Whereas Colonial ships use their own computers to calculate jumps, Cylon ships rely on the Hybrid. These “machines” are essentially semi-organic computers, and represent the first step in Cylon evolution from pure machines to organic beings. Apparently, the hybrids were more sophisticated than Colonial computers, especially the aging Galactica. Hence, they were able to calculate jumps more quickly and accurately.
Holtzman Drive: This FTL drive system comes to us from the Dune universe, and is otherwise known as a “Foldspace Engine”. Relying on principles that are not entirely clear to those in the Dune universe, the system involves depositing a ship from one point in space-time to another instantaneously. Though the workings of the drive are never really explained, it is intimated in Chapterhouse: Dune that tachyons are involved.
Another key component in the system is a Guild Navigator, a mutant who has been given natural prescient abilities thanks to constant exposure to spice. Using this prescience, the Navigator “sees” a path through space-time in order to guide the ship safely through. But in time, the Ixians invented a machine that was capable of doing this job as well, thus making the entire process automated and breaking the Guild’s monopoly on spacing.
Hyperspace: Like the Warp drive, the terms hyperspace and hyperdrive have become staples withing the science fiction community. It’s most popular usage comes from Star Wars where it is the principle means of interstellar travel. Though it is never explained how a hyperdrive works, it is made abundantly clear through a series of visuals in the first and subsequent movies that it involves speeds in excess of the speed of light.
In addition, Han Solo indicated in the original movie that the Falcon’s top speed was “point five past light-speed”, indicating that it can travel 1.5 c. All other references to hyperspace speed factors in the franchise are similar, with velocities given in terms of a decimal point value. As a fast ship, the Falcon can reach point five, whereas most of the larger Imperial and Rebel ships can make only point three or four at most.
Though Star Wars is the most popular example of hyperspace, it is by no means the earliest. The first recorded example was in John Campbell’s “Islands of Space,” which appeared in Amazing Stories in 1931. Arthur C. Clarke’s also mentioned hyperspace in his 1950 story Technical Error. However, the most enduring example comes from Asimov’s Foundation universe, where hyperspace is the principal means of travel in the Galactic Republic. In I, Robot, the invention of the “hyperspatial drive” is the basis of one of the short stories, and was meant to provide a sense of continuity with his earlier Foundation series.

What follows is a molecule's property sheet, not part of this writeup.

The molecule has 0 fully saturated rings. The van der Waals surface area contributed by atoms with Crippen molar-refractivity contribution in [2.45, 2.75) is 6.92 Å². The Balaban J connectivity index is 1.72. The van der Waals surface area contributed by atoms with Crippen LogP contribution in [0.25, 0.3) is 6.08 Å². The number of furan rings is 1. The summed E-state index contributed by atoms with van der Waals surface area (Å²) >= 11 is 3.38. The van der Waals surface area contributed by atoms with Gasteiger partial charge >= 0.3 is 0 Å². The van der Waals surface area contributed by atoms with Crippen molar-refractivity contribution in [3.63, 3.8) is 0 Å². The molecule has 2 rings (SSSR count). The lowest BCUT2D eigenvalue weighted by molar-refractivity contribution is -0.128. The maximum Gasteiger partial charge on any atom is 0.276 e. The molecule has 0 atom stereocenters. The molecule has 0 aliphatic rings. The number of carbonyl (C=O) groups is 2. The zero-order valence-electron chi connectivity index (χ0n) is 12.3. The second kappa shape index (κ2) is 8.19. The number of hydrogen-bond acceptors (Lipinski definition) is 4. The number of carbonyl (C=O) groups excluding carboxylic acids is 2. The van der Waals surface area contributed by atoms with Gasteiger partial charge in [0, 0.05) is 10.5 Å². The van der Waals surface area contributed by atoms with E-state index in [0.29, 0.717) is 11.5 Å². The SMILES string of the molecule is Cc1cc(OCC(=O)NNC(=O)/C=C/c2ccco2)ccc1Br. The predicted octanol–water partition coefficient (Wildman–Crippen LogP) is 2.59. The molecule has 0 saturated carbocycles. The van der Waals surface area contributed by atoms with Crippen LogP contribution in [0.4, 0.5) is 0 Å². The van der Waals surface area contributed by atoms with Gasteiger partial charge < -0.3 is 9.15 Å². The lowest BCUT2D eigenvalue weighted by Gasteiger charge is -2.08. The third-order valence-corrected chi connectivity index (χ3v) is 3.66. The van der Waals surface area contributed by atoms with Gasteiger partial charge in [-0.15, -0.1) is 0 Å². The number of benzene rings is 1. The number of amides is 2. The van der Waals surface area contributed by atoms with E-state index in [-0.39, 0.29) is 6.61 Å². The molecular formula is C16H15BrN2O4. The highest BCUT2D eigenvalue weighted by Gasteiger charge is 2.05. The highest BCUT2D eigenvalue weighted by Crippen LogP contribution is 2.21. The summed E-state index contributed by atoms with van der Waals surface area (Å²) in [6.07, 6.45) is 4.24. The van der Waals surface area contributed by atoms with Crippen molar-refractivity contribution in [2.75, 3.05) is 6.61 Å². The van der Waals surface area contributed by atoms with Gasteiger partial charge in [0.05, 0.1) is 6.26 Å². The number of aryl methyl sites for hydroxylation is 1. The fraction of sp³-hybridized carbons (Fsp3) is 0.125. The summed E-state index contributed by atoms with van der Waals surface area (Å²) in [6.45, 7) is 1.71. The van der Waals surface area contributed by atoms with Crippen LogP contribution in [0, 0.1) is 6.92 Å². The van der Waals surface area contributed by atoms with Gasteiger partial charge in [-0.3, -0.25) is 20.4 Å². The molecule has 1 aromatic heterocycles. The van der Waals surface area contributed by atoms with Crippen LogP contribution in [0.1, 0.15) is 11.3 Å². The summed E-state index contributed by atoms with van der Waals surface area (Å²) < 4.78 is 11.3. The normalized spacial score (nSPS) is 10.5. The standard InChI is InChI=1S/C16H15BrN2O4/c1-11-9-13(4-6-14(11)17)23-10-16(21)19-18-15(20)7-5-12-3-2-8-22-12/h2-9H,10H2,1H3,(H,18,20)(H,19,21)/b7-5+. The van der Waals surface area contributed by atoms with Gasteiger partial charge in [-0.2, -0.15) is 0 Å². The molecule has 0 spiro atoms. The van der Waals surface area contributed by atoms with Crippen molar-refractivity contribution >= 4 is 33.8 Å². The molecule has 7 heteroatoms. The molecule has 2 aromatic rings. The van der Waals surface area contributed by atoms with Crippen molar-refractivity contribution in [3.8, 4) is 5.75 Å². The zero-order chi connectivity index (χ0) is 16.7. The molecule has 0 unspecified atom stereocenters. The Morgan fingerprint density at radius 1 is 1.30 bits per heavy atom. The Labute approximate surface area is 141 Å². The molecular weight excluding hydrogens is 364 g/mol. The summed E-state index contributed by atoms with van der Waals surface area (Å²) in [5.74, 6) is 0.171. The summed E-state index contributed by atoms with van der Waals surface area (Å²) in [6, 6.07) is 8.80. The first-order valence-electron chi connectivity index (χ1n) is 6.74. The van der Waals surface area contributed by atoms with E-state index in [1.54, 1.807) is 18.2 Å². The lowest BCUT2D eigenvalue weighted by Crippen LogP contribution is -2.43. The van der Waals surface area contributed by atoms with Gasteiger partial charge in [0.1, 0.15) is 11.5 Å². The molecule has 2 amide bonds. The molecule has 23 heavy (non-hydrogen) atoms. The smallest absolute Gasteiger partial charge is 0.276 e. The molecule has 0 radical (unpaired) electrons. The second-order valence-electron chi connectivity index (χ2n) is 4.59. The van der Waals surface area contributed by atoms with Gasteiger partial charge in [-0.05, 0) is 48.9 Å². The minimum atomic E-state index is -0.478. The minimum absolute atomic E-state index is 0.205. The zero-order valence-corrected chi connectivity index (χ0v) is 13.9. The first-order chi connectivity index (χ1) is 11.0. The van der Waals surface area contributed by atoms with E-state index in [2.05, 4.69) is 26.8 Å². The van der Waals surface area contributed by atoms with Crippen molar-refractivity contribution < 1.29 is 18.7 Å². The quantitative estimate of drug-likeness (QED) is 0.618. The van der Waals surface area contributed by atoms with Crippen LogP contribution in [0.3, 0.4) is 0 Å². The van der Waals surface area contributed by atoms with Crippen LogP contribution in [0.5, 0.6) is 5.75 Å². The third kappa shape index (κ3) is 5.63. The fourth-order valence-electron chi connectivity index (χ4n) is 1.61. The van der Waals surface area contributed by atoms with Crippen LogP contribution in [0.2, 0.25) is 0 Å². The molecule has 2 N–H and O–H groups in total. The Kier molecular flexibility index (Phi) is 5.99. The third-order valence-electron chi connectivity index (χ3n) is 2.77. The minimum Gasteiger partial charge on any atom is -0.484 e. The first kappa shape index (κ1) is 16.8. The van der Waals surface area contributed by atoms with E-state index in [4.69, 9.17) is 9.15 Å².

Other franchises that feature the concept of hyperspace include Babylon 5, Homeworld, Macross/Robotech, and Stargate. Combined with Star Wars and the Foundation series, it is the most popular – albeit the most ill-defined -form of FTL in the realm of science fiction.
Infinite Probability Drive: The perfect mixture of irreverence and science: the Infinite Probability Drive from The Hitchhikers Guide to the Galaxy. This FTL concept is based on a particular perception of quantum theory which states that a subatomic particle is most likely to be in a particular place, such as near the nucleus of an atom, but there is also a small probability of it being found very far from its point of origin.
Thus, a body could travel from place to place without passing through the intervening space if you had sufficient control of probability. According to the Guide, in this way the drive “passes through every conceivable point in every conceivable universe almost simultaneously,” meaning the traveller is “never sure where they’ll end up or even what species they’ll be when they get there” and therefore it’s important to dress accordingly!
Subspace Jump Drive: Here we have an FTL concept which comes from one of my favorite games of all time, Descent Freespace. Subspace jumps, relying on the drive system of the same name, represent a very quick method of interstellar travel. By relying on subspace “corridors” that run from one point in space-time to another, a ship is able to move quickly from one star system to the next.
The only drawback to this concept is the fact that travel must occur along officially designated “nodes”. These nodes usually pass between large gravitational sources (i.e. between stars systems) but also can exist within a system itself. Virtually all nodes are unstable, existing for mere seconds or minutes at a time. However, nodes which will last for centuries or longer are designated as “stable” and used for transit.